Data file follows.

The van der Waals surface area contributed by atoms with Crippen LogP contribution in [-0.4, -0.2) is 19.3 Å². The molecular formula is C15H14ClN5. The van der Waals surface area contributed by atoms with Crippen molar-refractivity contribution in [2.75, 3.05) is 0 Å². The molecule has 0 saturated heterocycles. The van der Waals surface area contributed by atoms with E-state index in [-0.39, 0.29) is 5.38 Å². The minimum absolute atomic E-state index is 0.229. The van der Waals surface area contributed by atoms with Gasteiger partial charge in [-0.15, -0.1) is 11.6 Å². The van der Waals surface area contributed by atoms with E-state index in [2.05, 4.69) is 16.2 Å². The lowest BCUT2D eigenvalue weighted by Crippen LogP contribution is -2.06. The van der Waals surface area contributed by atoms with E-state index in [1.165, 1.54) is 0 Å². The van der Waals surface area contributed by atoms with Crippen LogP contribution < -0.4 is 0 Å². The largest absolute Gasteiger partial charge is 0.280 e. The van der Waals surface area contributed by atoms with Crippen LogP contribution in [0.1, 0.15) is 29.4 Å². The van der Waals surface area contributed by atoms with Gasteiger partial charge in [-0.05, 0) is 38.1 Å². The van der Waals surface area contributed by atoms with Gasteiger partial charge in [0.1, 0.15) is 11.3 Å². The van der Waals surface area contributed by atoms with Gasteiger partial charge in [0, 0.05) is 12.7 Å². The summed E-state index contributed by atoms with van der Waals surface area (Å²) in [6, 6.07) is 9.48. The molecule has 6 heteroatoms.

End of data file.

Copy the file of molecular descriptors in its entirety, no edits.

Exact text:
The van der Waals surface area contributed by atoms with Crippen LogP contribution in [-0.4, -0.2) is 19.3 Å². The molecular formula is C15H14ClN5. The van der Waals surface area contributed by atoms with Crippen molar-refractivity contribution in [2.75, 3.05) is 0 Å². The molecule has 0 saturated heterocycles. The van der Waals surface area contributed by atoms with E-state index in [-0.39, 0.29) is 5.38 Å². The minimum absolute atomic E-state index is 0.229. The van der Waals surface area contributed by atoms with Gasteiger partial charge in [-0.15, -0.1) is 11.6 Å². The van der Waals surface area contributed by atoms with E-state index in [2.05, 4.69) is 16.2 Å². The lowest BCUT2D eigenvalue weighted by Crippen LogP contribution is -2.06. The van der Waals surface area contributed by atoms with E-state index in [1.165, 1.54) is 0 Å². The van der Waals surface area contributed by atoms with Crippen LogP contribution < -0.4 is 0 Å². The largest absolute Gasteiger partial charge is 0.280 e. The van der Waals surface area contributed by atoms with Crippen LogP contribution in [0.1, 0.15) is 29.4 Å². The van der Waals surface area contributed by atoms with Gasteiger partial charge in [-0.05, 0) is 38.1 Å². The van der Waals surface area contributed by atoms with Gasteiger partial charge in [0.1, 0.15) is 11.3 Å². The van der Waals surface area contributed by atoms with Gasteiger partial charge in [0, 0.05) is 12.7 Å². The summed E-state index contributed by atoms with van der Waals surface area (Å²) in [6, 6.07) is 9.48. The molecule has 6 heteroatoms.